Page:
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A Volunteer Community Awareness
Program for Louisa Creek


Prior to settlement Louisa Creek would have flowed through a variety of habitats such as riparian forest, open and melaleuca woodland to coastal wetland communities. Today a significant portion of the catchment has been urbanised with land use now ranging from residential through to industrial and special purposes. The urbanisation has resulted in the vegetation communities becoming fragmented and degraded through the growth of weed species. However, despite these pressures the creek retains very high environmental values including:
  • Remnant vegetation habitat for diversity of birdlife, small mammals and reptiles.
  • High fish habitat values due to its connection with Town Common, Bohle River and Great Barrier Reef Marine Park.
  • Buffer between industry and housing

The two most important vegetation communities for the health of the creek are its riparian and instream communities. Riparian vegetation is the vegetation that grows along the creek banks such as;

    • Melaleuca leucadendron (Weeping Paperbark)
    • Millettia pinnata (Indian Beech)
    • Eucalyptus tereticornis (Blue Gum)
    • Corymbia tessellaris (Moreton Bay Ash)
    • Glochidion disparipes (Cheese Tree)

Riparian vegetation has some very important functions in the health of Louisa Creek including:

  • Bank Stabilisation and Water Quality Protection: The roots of riparian trees and shrubs help hold stream banks in place, preventing erosion. Furthermore, riparian vegetation also traps sediment and pollutants improving water quality.

  • Fish Habitat: Both large and small snags create fish habitat by providing cover and forming pools and riffles in the stream. Riffles are shallow gravelly sections of the stream where water runs faster. Many of the aquatic insects live in these riffles.

  • Wildlife Habitat: Riparian vegetation provides food, nesting and hiding places for many animals. These areas also provide valuable wildlife corridors particularly in urban areas. These corridors allow animals to move from one area of woodland to another.

  • Thermal Cover: Riparian vegetation shields streams and rivers from summer temperature extremes that may be very stressful, or even fatal, to fish and other aquatic life. The cover of leaves and branches brings welcome shade, ensuring that the stream temperature remains cool in summer and moderate in winter. Cooler, shaded streams have less algae and are able to hold more dissolved oxygen, which fish need to breathe.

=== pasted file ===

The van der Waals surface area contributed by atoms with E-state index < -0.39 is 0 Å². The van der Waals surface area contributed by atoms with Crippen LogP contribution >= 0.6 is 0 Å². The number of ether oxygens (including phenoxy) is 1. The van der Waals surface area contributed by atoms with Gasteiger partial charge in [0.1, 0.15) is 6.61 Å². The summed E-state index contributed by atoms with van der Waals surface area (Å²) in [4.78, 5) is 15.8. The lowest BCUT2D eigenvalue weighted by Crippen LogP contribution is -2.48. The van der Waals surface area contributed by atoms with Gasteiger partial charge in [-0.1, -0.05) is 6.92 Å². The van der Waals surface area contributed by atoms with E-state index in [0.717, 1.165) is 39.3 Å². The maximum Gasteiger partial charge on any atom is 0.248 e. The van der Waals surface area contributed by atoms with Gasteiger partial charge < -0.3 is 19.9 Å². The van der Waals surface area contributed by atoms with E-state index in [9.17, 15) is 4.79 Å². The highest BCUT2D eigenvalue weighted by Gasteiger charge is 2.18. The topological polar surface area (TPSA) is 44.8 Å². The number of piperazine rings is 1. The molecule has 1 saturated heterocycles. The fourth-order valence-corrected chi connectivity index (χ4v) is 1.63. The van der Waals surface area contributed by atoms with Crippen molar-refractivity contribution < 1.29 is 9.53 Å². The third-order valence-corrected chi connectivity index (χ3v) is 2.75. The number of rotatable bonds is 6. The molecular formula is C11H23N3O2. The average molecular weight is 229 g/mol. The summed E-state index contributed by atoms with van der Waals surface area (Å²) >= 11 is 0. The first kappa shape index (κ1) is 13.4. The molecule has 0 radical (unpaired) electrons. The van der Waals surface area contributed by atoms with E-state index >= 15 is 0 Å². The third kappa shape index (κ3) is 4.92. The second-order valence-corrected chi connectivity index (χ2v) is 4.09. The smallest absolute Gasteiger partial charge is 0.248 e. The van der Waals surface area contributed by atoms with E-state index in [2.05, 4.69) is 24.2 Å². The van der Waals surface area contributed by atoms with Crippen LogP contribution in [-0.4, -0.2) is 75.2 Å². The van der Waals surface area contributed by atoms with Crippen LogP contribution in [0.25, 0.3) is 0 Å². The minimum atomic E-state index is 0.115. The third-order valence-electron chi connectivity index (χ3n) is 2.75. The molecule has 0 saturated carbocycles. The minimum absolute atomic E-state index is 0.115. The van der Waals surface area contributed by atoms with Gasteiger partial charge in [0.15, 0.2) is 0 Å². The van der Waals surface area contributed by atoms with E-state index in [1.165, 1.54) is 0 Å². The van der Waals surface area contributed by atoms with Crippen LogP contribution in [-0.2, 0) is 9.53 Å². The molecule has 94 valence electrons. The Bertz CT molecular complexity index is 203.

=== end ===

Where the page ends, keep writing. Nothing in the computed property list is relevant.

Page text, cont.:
Instream aquatic plants are also a very important element of a healthy waterway. Instream plants found in Louisa Creek include:
  • Hydrilla verticillate (Hydrilla, Water Thyme)
  • Nymphaea gigantea (Giant Waterlily)
  • Persicaria attenuata (Water Pepper)
  • Potamogeton javanicus (Pondweed)
Hydrilla verticillate found in Louisa Creek

Native instream vegetation is very important to the health of the creek ecosystem. Plants, being producers, form the basis for most food webs that are functional in the creek. Instream aquatic plants play many important roles in the creek, including:

  • Oxygen production – through the process of photosynthesis, aquatic plants consume CO2 and produce O2 making this available in the water columns for aquatic animals to breath.
  • Providing food for foragers.
  • Providing habitat for aquatic animals.

Healthy streams support a variety of instream plants and animals.


Introduced Plants:

Many of our streams in the coastal dry tropics are impacted by the introduction of invasive environmental weeds. These weeds have been introduced through many pathways including: use as a cattle fodder, ornamental garden plants and by accident. The weeds found along Louisa Creek can be put into two groups, riparian or terrestrial weeds and aquatic or floating macrophytes.

The terrestrial weeds include plants such as: Rubber Vine, Siratro vine, Chinee Apple, Leucaena and Guinea Grass.

The main impact of the terrestrial weeds upon the riparian zone is the loss of biodiversity they cause. This is caused in several different ways including,

  • Competition: most weed species grow very rapidly, produce lots of seed and several species can smother native vegetation. Weed species are able to out compete native plants for available resources and space.

  • Changed environmental conditions: some species change the conditions in the riparian zone so native plants struggle to survive. A good example is fire, guinea grass produces a fire that is much hotter and with a much higher flame height. This type of fire kills native trees and allows more weeds to become established.
Guinea grass can have major impacts on native vegetation communities


The proliferation of aquatic weeds, particularly floating macrophytes also has a negative effect on creek health. The two most detrimental weeds present are: Para Grass and Salvinia. These weeds affect the creek in many ways including.
  • Blocking sunlight from entering the water column, therefore preventing primary production in native aquatic plants reducing dissolved oxygen.
  • Smothering native vegetation.
  • Altering flow conditions in the creek by, physical blockage, trapping sediment.
  • Reducing habitat for native aquatic animals.

These two weeds are very difficult to control, the best way being the establishment of closed canopy riparian vegetation.

Para grass can significantly affect in-stream values

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